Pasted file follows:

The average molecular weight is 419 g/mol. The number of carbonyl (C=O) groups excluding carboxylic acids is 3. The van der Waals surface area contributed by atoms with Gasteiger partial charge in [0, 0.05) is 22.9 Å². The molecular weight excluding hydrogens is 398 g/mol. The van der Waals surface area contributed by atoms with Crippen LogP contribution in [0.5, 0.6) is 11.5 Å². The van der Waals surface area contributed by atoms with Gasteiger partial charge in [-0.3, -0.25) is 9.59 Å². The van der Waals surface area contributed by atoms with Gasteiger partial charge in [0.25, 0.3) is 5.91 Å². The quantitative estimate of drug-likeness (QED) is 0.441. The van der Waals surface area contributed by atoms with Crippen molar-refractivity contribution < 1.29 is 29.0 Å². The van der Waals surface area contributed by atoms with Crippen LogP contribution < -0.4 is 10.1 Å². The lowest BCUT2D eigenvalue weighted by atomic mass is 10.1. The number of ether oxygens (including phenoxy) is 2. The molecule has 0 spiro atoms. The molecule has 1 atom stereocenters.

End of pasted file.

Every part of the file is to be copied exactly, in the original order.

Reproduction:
The average molecular weight is 419 g/mol. The number of carbonyl (C=O) groups excluding carboxylic acids is 3. The van der Waals surface area contributed by atoms with Gasteiger partial charge in [0, 0.05) is 22.9 Å². The molecular weight excluding hydrogens is 398 g/mol. The van der Waals surface area contributed by atoms with Crippen LogP contribution in [0.5, 0.6) is 11.5 Å². The van der Waals surface area contributed by atoms with Gasteiger partial charge in [-0.3, -0.25) is 9.59 Å². The van der Waals surface area contributed by atoms with Gasteiger partial charge in [0.25, 0.3) is 5.91 Å². The quantitative estimate of drug-likeness (QED) is 0.441. The van der Waals surface area contributed by atoms with Crippen molar-refractivity contribution < 1.29 is 29.0 Å². The van der Waals surface area contributed by atoms with Crippen LogP contribution < -0.4 is 10.1 Å². The lowest BCUT2D eigenvalue weighted by atomic mass is 10.1. The number of ether oxygens (including phenoxy) is 2. The molecule has 0 spiro atoms. The molecule has 1 atom stereocenters.